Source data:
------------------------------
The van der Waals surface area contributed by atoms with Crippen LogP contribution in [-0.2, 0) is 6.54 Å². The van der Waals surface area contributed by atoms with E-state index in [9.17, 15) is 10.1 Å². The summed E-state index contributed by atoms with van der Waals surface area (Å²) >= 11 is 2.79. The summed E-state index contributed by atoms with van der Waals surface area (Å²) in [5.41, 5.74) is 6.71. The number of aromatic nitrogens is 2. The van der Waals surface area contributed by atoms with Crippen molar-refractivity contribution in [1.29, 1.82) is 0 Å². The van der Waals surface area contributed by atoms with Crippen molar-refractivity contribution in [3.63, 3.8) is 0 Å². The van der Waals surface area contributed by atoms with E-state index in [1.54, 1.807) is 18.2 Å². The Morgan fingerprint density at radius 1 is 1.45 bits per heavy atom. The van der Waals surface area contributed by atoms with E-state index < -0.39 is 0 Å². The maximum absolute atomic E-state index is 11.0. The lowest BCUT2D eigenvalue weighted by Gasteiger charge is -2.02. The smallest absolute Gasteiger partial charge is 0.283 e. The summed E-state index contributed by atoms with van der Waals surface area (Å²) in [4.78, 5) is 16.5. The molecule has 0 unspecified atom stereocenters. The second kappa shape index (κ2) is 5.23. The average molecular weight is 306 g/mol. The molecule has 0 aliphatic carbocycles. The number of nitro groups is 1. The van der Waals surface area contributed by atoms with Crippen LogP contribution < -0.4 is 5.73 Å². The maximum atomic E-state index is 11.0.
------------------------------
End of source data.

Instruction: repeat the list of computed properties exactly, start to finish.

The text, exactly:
The van der Waals surface area contributed by atoms with Crippen LogP contribution in [-0.2, 0) is 6.54 Å². The van der Waals surface area contributed by atoms with E-state index in [9.17, 15) is 10.1 Å². The summed E-state index contributed by atoms with van der Waals surface area (Å²) >= 11 is 2.79. The summed E-state index contributed by atoms with van der Waals surface area (Å²) in [5.41, 5.74) is 6.71. The number of aromatic nitrogens is 2. The van der Waals surface area contributed by atoms with Crippen molar-refractivity contribution in [1.29, 1.82) is 0 Å². The van der Waals surface area contributed by atoms with Crippen molar-refractivity contribution in [3.63, 3.8) is 0 Å². The van der Waals surface area contributed by atoms with E-state index in [1.54, 1.807) is 18.2 Å². The Morgan fingerprint density at radius 1 is 1.45 bits per heavy atom. The van der Waals surface area contributed by atoms with E-state index < -0.39 is 0 Å². The maximum absolute atomic E-state index is 11.0. The lowest BCUT2D eigenvalue weighted by Gasteiger charge is -2.02. The smallest absolute Gasteiger partial charge is 0.283 e. The summed E-state index contributed by atoms with van der Waals surface area (Å²) in [4.78, 5) is 16.5. The molecule has 0 unspecified atom stereocenters. The second kappa shape index (κ2) is 5.23. The average molecular weight is 306 g/mol. The molecule has 0 aliphatic carbocycles. The number of nitro groups is 1. The van der Waals surface area contributed by atoms with Crippen LogP contribution < -0.4 is 5.73 Å². The maximum atomic E-state index is 11.0.